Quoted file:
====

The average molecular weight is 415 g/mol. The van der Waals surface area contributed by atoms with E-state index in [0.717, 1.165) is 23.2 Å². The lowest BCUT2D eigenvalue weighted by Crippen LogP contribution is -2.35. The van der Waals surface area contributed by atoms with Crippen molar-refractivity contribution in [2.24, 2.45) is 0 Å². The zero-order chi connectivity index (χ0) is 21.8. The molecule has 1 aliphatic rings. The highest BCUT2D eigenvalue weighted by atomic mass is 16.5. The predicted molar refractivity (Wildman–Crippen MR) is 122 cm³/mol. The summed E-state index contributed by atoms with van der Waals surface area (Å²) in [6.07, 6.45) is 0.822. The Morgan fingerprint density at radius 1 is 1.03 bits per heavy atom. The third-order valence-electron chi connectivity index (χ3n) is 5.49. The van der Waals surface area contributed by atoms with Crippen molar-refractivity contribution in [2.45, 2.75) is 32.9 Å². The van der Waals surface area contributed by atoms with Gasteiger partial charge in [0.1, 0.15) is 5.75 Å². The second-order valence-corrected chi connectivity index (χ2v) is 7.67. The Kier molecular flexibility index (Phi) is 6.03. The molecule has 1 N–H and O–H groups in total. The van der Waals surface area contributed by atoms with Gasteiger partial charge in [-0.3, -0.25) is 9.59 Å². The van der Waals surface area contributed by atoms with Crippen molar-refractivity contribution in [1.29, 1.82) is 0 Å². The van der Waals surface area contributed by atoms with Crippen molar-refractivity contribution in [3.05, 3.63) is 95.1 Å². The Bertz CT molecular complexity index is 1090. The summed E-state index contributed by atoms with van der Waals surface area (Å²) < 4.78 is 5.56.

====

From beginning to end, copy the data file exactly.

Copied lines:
The average molecular weight is 415 g/mol. The van der Waals surface area contributed by atoms with E-state index in [0.717, 1.165) is 23.2 Å². The lowest BCUT2D eigenvalue weighted by Crippen LogP contribution is -2.35. The van der Waals surface area contributed by atoms with Crippen molar-refractivity contribution in [2.24, 2.45) is 0 Å². The zero-order chi connectivity index (χ0) is 21.8. The molecule has 1 aliphatic rings. The highest BCUT2D eigenvalue weighted by atomic mass is 16.5. The predicted molar refractivity (Wildman–Crippen MR) is 122 cm³/mol. The summed E-state index contributed by atoms with van der Waals surface area (Å²) in [6.07, 6.45) is 0.822. The Morgan fingerprint density at radius 1 is 1.03 bits per heavy atom. The third-order valence-electron chi connectivity index (χ3n) is 5.49. The van der Waals surface area contributed by atoms with Crippen molar-refractivity contribution in [2.45, 2.75) is 32.9 Å². The van der Waals surface area contributed by atoms with Gasteiger partial charge in [0.1, 0.15) is 5.75 Å². The second-order valence-corrected chi connectivity index (χ2v) is 7.67. The Kier molecular flexibility index (Phi) is 6.03. The molecule has 1 N–H and O–H groups in total. The van der Waals surface area contributed by atoms with Gasteiger partial charge in [-0.3, -0.25) is 9.59 Å². The van der Waals surface area contributed by atoms with Crippen molar-refractivity contribution in [1.29, 1.82) is 0 Å². The van der Waals surface area contributed by atoms with Crippen molar-refractivity contribution in [3.05, 3.63) is 95.1 Å². The Bertz CT molecular complexity index is 1090. The summed E-state index contributed by atoms with van der Waals surface area (Å²) < 4.78 is 5.56.